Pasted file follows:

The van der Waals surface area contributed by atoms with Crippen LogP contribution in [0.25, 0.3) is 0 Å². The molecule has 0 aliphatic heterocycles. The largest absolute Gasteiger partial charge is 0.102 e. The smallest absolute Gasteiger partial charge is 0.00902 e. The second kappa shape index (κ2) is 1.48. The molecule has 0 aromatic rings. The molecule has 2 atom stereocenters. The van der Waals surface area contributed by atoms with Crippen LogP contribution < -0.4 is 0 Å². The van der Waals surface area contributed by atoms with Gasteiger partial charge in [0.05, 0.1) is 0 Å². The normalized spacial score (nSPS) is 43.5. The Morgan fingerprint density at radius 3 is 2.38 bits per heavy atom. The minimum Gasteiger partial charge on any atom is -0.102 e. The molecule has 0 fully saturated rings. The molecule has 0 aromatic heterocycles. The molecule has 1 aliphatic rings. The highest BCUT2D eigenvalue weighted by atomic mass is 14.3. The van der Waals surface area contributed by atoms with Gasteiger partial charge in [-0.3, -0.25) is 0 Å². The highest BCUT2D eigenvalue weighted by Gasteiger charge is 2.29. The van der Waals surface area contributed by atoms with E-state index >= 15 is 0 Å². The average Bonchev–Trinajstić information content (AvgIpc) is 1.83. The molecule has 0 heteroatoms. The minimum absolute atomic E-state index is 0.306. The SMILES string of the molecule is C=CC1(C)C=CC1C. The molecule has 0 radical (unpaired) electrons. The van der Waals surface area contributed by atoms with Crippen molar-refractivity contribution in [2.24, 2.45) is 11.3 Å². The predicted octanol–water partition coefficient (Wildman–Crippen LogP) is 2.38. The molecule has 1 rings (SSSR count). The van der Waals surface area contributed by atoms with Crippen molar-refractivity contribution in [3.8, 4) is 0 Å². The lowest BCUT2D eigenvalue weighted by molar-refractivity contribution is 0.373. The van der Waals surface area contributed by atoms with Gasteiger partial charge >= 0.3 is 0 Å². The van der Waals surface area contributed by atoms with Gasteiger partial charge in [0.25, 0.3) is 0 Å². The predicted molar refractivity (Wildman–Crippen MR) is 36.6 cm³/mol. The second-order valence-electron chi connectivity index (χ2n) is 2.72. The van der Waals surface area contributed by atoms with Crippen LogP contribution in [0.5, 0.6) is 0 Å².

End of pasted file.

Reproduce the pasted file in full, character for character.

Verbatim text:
The van der Waals surface area contributed by atoms with Crippen LogP contribution in [0.25, 0.3) is 0 Å². The molecule has 0 aliphatic heterocycles. The largest absolute Gasteiger partial charge is 0.102 e. The smallest absolute Gasteiger partial charge is 0.00902 e. The second kappa shape index (κ2) is 1.48. The molecule has 0 aromatic rings. The molecule has 2 atom stereocenters. The van der Waals surface area contributed by atoms with Crippen LogP contribution < -0.4 is 0 Å². The van der Waals surface area contributed by atoms with Gasteiger partial charge in [0.05, 0.1) is 0 Å². The normalized spacial score (nSPS) is 43.5. The Morgan fingerprint density at radius 3 is 2.38 bits per heavy atom. The minimum Gasteiger partial charge on any atom is -0.102 e. The molecule has 0 fully saturated rings. The molecule has 0 aromatic heterocycles. The molecule has 1 aliphatic rings. The highest BCUT2D eigenvalue weighted by atomic mass is 14.3. The van der Waals surface area contributed by atoms with Gasteiger partial charge in [-0.3, -0.25) is 0 Å². The highest BCUT2D eigenvalue weighted by Gasteiger charge is 2.29. The van der Waals surface area contributed by atoms with E-state index >= 15 is 0 Å². The average Bonchev–Trinajstić information content (AvgIpc) is 1.83. The molecule has 0 heteroatoms. The minimum absolute atomic E-state index is 0.306. The SMILES string of the molecule is C=CC1(C)C=CC1C. The molecule has 0 radical (unpaired) electrons. The van der Waals surface area contributed by atoms with Crippen molar-refractivity contribution in [2.24, 2.45) is 11.3 Å². The predicted octanol–water partition coefficient (Wildman–Crippen LogP) is 2.38. The molecule has 1 rings (SSSR count). The van der Waals surface area contributed by atoms with Crippen molar-refractivity contribution in [3.8, 4) is 0 Å². The lowest BCUT2D eigenvalue weighted by molar-refractivity contribution is 0.373. The van der Waals surface area contributed by atoms with Gasteiger partial charge >= 0.3 is 0 Å². The van der Waals surface area contributed by atoms with Gasteiger partial charge in [0.25, 0.3) is 0 Å². The predicted molar refractivity (Wildman–Crippen MR) is 36.6 cm³/mol. The second-order valence-electron chi connectivity index (χ2n) is 2.72. The van der Waals surface area contributed by atoms with Crippen LogP contribution in [0.5, 0.6) is 0 Å².